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I was once given a very large pile of LPs that had been in a mostly dry
basement, except there had been a heating-water pipe burst a couple years
before they were given to me. They had  been drenched but not soaked -- some
not touched at all, others obviously exposed to a lot of water. Everything
had been left in place and had dried naturally from the hot air of a small
basement with a furnace in it. Aside from a bunch of ruined sleeves, no
records were in that bad condition. I did QC checks on all of them because
the original owner had kept them in surprisingly excellent condition as far
as limited playing with good equipment. He had just left them there when my
friend bought the house and my friend doesn't do LPs. Since most of them
were not my taste or I had on CD already, I donated most of them to the
Salvation Army store and went no further with them. The 100 or so that I
kept were either very old, original pressing LPs of various things or were
audiophile reissues. For those, I tossed the damaged sleeves, cleaned the
records on my VPI machine and continue to enjoy their content and, in the
case of the MOFI and other audiophile LPS, their quiet surfaces. For the
records I kept, there was no damage too severe to fix with a VPI cleaning.
So I'd say it's worth a careful assessment before you toss an LP that got
wet, but if it got soaked and is all gummed together, it probably can't be
saved. But, if it were an LP that I really treasured, I would let it dry out
and see if the warping/shrinking of the cardboard and paper, combined with
the oils in the LP material, lead the sleeve/cover material to separate from
the LP and leave an LP that can be cleaned and played without problems -- 
I'm sure this won't happen every time. I think Steve's first point about not
being aggressive with a wet sleeve/cover is key.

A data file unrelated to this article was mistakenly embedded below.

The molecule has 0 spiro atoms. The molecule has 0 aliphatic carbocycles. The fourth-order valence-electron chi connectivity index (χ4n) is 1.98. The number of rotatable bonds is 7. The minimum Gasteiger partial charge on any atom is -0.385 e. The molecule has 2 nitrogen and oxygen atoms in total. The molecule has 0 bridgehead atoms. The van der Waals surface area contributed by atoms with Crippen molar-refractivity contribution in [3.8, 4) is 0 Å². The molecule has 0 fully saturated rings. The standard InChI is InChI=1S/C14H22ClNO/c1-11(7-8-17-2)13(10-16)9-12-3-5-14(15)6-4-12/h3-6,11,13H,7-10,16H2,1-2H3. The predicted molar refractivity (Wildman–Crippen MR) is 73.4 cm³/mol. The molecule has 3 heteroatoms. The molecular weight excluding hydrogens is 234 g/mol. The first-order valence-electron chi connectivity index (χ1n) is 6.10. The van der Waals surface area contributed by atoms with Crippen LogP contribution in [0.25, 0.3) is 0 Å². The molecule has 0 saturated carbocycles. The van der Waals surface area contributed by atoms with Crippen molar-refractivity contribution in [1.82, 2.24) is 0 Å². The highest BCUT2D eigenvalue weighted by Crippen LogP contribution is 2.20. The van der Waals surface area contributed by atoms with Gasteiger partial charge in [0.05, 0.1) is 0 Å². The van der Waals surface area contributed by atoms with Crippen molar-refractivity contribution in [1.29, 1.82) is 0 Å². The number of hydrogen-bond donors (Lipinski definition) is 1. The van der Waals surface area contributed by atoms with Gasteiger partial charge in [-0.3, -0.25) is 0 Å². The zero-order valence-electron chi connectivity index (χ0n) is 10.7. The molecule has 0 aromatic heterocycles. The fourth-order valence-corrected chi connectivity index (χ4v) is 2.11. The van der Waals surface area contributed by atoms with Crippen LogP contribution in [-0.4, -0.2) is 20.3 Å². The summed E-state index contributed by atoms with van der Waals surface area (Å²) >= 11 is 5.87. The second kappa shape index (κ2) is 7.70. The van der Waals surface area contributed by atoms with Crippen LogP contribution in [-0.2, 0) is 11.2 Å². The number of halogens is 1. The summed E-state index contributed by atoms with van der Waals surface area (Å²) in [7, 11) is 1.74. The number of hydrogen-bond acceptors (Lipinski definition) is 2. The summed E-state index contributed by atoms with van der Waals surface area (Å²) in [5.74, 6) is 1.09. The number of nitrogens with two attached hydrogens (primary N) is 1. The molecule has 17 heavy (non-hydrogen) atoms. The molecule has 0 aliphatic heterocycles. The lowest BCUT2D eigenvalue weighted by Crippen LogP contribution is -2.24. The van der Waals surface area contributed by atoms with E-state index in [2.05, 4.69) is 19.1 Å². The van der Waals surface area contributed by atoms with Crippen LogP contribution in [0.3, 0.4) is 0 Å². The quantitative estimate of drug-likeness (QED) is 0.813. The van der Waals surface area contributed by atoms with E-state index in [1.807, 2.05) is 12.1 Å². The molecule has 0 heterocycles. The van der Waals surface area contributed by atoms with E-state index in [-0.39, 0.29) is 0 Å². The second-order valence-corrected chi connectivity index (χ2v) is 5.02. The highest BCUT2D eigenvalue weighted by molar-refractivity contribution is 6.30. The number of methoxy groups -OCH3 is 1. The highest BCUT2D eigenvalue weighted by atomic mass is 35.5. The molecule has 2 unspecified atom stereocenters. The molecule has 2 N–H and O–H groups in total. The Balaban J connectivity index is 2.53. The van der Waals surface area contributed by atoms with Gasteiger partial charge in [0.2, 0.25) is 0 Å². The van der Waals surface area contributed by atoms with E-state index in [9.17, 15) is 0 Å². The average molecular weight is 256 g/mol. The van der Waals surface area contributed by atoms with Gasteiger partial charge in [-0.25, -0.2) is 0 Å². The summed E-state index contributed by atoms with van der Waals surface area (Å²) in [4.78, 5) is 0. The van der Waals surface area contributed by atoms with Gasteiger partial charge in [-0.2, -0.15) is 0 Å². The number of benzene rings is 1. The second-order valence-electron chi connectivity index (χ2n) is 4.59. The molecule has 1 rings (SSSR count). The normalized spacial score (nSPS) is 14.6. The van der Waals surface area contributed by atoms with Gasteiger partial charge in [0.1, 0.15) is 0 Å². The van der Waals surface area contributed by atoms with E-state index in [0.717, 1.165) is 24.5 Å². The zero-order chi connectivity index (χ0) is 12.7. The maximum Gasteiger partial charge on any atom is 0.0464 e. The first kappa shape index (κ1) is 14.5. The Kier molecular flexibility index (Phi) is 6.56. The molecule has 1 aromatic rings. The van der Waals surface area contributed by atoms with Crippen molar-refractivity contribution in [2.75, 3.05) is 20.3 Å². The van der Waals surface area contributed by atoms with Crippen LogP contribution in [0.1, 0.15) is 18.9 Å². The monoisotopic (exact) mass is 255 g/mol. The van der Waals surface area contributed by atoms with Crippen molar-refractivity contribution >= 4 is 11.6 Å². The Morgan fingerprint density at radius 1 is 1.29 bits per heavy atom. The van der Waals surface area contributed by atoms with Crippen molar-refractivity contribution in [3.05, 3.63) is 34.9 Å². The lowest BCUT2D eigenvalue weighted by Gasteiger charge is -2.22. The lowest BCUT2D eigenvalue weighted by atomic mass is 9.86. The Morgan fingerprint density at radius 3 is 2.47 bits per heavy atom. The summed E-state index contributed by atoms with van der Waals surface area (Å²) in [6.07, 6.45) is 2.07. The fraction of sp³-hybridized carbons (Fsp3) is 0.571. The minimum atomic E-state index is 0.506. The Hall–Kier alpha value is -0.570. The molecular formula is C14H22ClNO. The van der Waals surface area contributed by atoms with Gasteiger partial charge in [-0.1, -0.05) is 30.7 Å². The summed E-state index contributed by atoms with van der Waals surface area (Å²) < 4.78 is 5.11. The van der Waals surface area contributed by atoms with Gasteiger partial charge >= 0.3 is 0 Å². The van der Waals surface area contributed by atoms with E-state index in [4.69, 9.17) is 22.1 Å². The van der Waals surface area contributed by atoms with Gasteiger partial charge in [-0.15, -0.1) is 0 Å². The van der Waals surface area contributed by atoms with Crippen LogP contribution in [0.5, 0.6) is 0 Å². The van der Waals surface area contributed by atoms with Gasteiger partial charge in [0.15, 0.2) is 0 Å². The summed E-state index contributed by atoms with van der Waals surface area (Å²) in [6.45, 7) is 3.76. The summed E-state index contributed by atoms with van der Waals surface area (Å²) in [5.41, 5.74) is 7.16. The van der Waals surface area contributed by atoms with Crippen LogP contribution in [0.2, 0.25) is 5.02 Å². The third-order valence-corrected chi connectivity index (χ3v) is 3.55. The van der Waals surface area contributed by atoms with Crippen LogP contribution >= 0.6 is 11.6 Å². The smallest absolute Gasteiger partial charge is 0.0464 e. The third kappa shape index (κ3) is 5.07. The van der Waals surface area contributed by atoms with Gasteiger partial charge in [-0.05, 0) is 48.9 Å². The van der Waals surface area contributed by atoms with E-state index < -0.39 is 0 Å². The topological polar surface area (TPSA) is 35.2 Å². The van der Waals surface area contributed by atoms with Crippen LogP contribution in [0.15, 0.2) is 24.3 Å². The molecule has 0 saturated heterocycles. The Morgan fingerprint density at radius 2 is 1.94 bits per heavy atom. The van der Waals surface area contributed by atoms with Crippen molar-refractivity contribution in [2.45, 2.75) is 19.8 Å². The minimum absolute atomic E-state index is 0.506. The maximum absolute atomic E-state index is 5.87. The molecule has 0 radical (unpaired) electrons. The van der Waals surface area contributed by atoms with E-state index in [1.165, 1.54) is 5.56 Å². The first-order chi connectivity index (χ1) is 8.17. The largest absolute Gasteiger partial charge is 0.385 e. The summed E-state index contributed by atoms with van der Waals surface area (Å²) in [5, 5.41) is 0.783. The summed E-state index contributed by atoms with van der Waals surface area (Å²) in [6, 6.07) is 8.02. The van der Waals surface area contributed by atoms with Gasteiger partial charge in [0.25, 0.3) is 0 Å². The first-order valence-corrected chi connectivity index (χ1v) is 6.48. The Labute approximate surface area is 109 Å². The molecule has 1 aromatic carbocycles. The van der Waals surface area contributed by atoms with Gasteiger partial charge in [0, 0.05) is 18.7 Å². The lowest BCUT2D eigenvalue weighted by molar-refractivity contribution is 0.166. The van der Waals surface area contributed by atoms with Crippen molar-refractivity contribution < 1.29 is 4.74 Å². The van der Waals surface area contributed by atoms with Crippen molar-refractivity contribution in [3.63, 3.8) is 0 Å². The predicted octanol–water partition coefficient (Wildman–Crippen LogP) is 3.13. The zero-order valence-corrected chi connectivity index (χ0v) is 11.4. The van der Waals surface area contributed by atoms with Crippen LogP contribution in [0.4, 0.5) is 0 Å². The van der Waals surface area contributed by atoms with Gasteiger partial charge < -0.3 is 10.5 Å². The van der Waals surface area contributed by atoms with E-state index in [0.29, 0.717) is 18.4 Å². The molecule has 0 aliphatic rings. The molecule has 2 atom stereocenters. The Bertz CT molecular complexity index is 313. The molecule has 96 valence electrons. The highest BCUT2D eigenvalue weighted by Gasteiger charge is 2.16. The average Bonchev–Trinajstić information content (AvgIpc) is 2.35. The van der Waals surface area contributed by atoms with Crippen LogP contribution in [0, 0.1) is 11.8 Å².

As for replacing commercial LPs via eBay and other online stores, I've been
very unhappy with the quality of many that I've bought, including
still-wrapped NOS LPs. THe problem is that most that are still wrapped
haven't been stored well and are of junky late-era pressings. On the other
hand, I've been very happy with others, despite the fact they were
(lovingly) used. One guy sold me his late father-in-law's jazz collection
for the cost of media mail because he had tried eBay, gotten one bid on one
auction and didn't want the hassle anymore. I sent him extra for packing
time and gas to get them to the post office and he said he used it to buy a
nice bottle of wine and toast his father-in-law. The records, meanwhile,
were in excellent shape and the collection had a lot of stuff I did not have
on LP or CD. It's kept my transfer chain busy when no paying work is on the
turntable.

One final thought. People who are used to CD's lack of background noise and
are critical listeners who are bothered by things like rumble, ticks and
pops to the point of not enjoying the content will NEVER like ANY LP, so
it's a fool's errand to try and "convert" them. I personally do not like LPs
very much but a lot of content I like was never released on CD's or was so
poorly remastered that the LP sounds better, warts and all. Over the years,
I've been surprised and dismayed to see just how much material never made it
to CD (some of this material is now seeing the light of day as
vastly-inferior iTunes super-compressed digi-files, which is worse than
being kept in the vaults since that as much as guarantees it will never see
life in a modern high-fidelity format). I believe the copyright laws need to
change and material that languishes in vaults forever or is doomed to
re-release in some inferior headphones format needs to be put in the PD
sooner, but that's a whole other discussion.

-- Tom Fine